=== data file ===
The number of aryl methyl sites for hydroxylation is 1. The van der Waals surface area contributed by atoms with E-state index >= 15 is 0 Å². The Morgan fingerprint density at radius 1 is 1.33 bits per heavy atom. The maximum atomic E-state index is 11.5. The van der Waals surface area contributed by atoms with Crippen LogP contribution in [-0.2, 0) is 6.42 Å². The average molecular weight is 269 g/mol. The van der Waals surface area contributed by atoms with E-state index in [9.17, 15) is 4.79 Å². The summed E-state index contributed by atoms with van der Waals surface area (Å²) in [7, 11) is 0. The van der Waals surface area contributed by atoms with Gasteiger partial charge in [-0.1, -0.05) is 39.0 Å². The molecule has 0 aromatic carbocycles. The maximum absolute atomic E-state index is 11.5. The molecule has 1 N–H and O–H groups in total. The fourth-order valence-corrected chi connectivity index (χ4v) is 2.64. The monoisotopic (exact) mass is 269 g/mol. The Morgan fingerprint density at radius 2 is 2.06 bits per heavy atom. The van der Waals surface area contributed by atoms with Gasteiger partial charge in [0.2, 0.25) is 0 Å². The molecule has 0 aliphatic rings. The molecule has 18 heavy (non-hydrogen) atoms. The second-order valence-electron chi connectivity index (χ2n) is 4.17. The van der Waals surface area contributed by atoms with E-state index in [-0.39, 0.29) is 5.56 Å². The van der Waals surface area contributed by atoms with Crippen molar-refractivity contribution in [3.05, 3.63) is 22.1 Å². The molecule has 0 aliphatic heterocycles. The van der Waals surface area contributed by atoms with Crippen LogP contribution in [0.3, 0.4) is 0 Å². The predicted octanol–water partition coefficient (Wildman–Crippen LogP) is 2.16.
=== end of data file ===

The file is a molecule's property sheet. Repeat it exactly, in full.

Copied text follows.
The number of aryl methyl sites for hydroxylation is 1. The van der Waals surface area contributed by atoms with E-state index >= 15 is 0 Å². The Morgan fingerprint density at radius 1 is 1.33 bits per heavy atom. The maximum atomic E-state index is 11.5. The van der Waals surface area contributed by atoms with Crippen LogP contribution in [-0.2, 0) is 6.42 Å². The average molecular weight is 269 g/mol. The van der Waals surface area contributed by atoms with E-state index in [9.17, 15) is 4.79 Å². The summed E-state index contributed by atoms with van der Waals surface area (Å²) in [7, 11) is 0. The van der Waals surface area contributed by atoms with Gasteiger partial charge in [-0.1, -0.05) is 39.0 Å². The molecule has 0 aromatic carbocycles. The maximum absolute atomic E-state index is 11.5. The molecule has 1 N–H and O–H groups in total. The fourth-order valence-corrected chi connectivity index (χ4v) is 2.64. The monoisotopic (exact) mass is 269 g/mol. The Morgan fingerprint density at radius 2 is 2.06 bits per heavy atom. The van der Waals surface area contributed by atoms with Gasteiger partial charge in [0.2, 0.25) is 0 Å². The molecule has 0 aliphatic rings. The molecule has 18 heavy (non-hydrogen) atoms. The second-order valence-electron chi connectivity index (χ2n) is 4.17. The van der Waals surface area contributed by atoms with E-state index in [-0.39, 0.29) is 5.56 Å². The van der Waals surface area contributed by atoms with Crippen molar-refractivity contribution in [3.05, 3.63) is 22.1 Å². The molecule has 0 aliphatic heterocycles. The van der Waals surface area contributed by atoms with Crippen LogP contribution in [0.3, 0.4) is 0 Å². The predicted octanol–water partition coefficient (Wildman–Crippen LogP) is 2.16.